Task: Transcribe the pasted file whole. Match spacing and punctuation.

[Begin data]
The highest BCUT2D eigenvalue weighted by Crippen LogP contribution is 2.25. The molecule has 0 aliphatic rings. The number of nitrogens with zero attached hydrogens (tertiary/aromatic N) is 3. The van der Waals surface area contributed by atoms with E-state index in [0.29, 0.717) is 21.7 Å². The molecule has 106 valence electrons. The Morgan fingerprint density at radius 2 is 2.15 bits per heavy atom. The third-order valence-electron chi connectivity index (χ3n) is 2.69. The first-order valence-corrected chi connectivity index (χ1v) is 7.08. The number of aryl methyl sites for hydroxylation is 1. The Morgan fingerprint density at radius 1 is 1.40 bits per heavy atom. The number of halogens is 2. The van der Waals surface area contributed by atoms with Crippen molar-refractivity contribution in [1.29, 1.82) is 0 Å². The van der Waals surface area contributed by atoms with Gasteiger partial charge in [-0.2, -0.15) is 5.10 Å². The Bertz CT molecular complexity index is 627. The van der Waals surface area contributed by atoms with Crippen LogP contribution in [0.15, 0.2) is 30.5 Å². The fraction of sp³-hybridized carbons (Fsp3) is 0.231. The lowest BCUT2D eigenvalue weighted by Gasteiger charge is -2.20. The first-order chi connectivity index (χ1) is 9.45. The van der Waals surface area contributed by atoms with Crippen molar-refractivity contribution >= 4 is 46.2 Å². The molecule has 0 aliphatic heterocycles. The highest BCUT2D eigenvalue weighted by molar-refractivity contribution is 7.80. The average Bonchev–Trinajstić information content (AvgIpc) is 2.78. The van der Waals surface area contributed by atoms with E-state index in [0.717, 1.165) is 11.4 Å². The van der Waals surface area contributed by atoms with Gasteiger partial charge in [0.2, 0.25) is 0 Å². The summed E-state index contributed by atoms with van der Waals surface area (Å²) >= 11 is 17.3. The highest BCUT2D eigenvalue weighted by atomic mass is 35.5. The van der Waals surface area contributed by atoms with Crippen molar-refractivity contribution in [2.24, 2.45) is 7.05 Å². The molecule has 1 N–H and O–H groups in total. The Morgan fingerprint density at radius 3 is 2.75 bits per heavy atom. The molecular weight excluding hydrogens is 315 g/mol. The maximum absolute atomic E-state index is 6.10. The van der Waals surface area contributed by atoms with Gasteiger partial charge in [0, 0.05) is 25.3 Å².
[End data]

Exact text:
The highest BCUT2D eigenvalue weighted by Crippen LogP contribution is 2.25. The molecule has 0 aliphatic rings. The number of nitrogens with zero attached hydrogens (tertiary/aromatic N) is 3. The van der Waals surface area contributed by atoms with E-state index in [0.29, 0.717) is 21.7 Å². The molecule has 106 valence electrons. The Morgan fingerprint density at radius 2 is 2.15 bits per heavy atom. The third-order valence-electron chi connectivity index (χ3n) is 2.69. The first-order valence-corrected chi connectivity index (χ1v) is 7.08. The number of aryl methyl sites for hydroxylation is 1. The Morgan fingerprint density at radius 1 is 1.40 bits per heavy atom. The number of halogens is 2. The van der Waals surface area contributed by atoms with Crippen molar-refractivity contribution in [1.29, 1.82) is 0 Å². The van der Waals surface area contributed by atoms with Gasteiger partial charge in [-0.2, -0.15) is 5.10 Å². The Bertz CT molecular complexity index is 627. The van der Waals surface area contributed by atoms with Crippen LogP contribution in [0.15, 0.2) is 30.5 Å². The fraction of sp³-hybridized carbons (Fsp3) is 0.231. The lowest BCUT2D eigenvalue weighted by Gasteiger charge is -2.20. The first-order chi connectivity index (χ1) is 9.45. The van der Waals surface area contributed by atoms with Crippen molar-refractivity contribution >= 4 is 46.2 Å². The molecule has 0 aliphatic heterocycles. The highest BCUT2D eigenvalue weighted by molar-refractivity contribution is 7.80. The average Bonchev–Trinajstić information content (AvgIpc) is 2.78. The van der Waals surface area contributed by atoms with E-state index in [0.717, 1.165) is 11.4 Å². The van der Waals surface area contributed by atoms with Gasteiger partial charge in [0.2, 0.25) is 0 Å². The summed E-state index contributed by atoms with van der Waals surface area (Å²) >= 11 is 17.3. The highest BCUT2D eigenvalue weighted by atomic mass is 35.5. The van der Waals surface area contributed by atoms with Crippen molar-refractivity contribution in [2.24, 2.45) is 7.05 Å². The molecule has 1 N–H and O–H groups in total. The Morgan fingerprint density at radius 3 is 2.75 bits per heavy atom. The molecular weight excluding hydrogens is 315 g/mol. The maximum absolute atomic E-state index is 6.10. The van der Waals surface area contributed by atoms with Gasteiger partial charge in [0, 0.05) is 25.3 Å².